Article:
Because that’s what it boils down to, doesn’t it? Some unspoken need we seem to have as a society to take something ugly and frightening and mould it into something palatable and pretty.

As a family, we have always been honest. There was no sugar coating, no talk about heaven and angels (thank Christ – or not as it happens) just a raw honesty that this was, quite frankly, the shittest thing that had ever happened to us and probably the shittest thing that ever will.

If it sounds harsh, it wasn’t. I’ll never not be grateful for my mum’s honesty and her willingness to hold up her hands and say, ‘yes it sucks actually but we’ve got each other and now that has to be enough’.

There is no redemption in loss like this and the ‘everything happens for a reason’ clichés only infuriated us. What reason? There is no reason. It just is what it is and that is that.

If it sounds cold, it also isn’t that. I just am perplexed at how ill-equipped we are as a society to talk about death and the ones we have lost without wrapping it up in some sickly-sweet analogy.

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He’s ‘sleeping with the angels’…. OK dude sure.

At my best friend’s wedding, quite possibly one of the happiest days of my life, my sister rested her head on my shoulder and said

“It makes me so sad that dad can’t walk us up the aisle – I want that and I won’t ever have it”

This is how we navigate what is an ever-growing beast. Because the thing with grief is it doesn’t diminish and fade, it just changes and morphs. When we were 16 and 10 our dad not being at our weddings wasn’t the main issue at hand. Now at 27 and 22 it matters more. So, when it hurts we just say it. Simple as that.

As I agreed with her and gave her a hug my brother waltzed past and said

“a) who are you planning to marry, your cat? And b) you’ll have me to walk you which is a shame as I’ll outshine the pair of you old goats. UNLUCKY”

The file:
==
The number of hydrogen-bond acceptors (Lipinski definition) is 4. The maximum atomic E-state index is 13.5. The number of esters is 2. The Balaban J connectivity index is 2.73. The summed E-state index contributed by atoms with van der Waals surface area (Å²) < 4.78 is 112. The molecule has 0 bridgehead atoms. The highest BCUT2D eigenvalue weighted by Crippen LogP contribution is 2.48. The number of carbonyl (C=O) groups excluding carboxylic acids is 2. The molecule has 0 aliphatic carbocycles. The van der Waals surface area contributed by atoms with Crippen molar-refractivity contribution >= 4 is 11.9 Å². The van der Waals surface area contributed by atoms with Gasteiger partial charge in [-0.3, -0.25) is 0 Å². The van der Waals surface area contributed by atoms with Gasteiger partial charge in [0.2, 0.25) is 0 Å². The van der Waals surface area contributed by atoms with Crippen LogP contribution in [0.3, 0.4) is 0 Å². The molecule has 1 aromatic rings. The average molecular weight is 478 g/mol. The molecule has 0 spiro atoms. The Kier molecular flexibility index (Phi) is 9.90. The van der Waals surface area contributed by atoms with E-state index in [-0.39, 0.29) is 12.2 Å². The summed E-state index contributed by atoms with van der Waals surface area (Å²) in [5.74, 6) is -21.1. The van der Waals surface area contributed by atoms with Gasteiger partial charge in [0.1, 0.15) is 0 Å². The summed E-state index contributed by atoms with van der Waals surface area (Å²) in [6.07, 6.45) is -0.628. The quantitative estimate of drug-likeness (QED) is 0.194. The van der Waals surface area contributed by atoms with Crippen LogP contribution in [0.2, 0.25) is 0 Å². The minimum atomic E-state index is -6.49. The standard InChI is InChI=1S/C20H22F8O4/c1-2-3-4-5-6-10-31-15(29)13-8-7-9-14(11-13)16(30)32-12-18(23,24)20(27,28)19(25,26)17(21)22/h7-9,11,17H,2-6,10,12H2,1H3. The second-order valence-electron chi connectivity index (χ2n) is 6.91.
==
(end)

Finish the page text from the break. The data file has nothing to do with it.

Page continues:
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And normal order was restored. Because being honest doesn’t mean constant doom and gloom and, believe it or not, we laugh much more than we cry.

Why are we so ill equipped to talk about something that is, undeniably, the only dead cert (pardon the pun) in this life. We will all die, we will all lose people that we don’t want to lose.

I say let’s get comfortable with being uncomfortable. Because it’s the conversations that we don’t want to have that ultimately bring us closer together. The moments of rawness that feel so rare in a world where we hide behind screens and pretend to be fine when we aren’t. Life isn’t always sunshine and laughter and to skim over the bits we’d just rather not acknowledge is short sighted and limiting.

The last guy I was dating disarmed me totally by asking in-depth questions about my dad: both about how he died and who he was. Arguably as a policeman death is something he has become more accustomed to than the rest of us. It’s something he encounters in his work day in a way that I just don’t. Still it felt good to talk openly and honestly rather than deflect and make jokes. To say “it was fucking horrific and it still is and it always will be”. To say “I feel fine most of the time and then I feel guilty about how fine I feel”. To say “he was hilarious and bold and the only person who could make me feel safe”. To talk about the fun we had and the good times without worrying that the person listening was wishing they were anywhere else.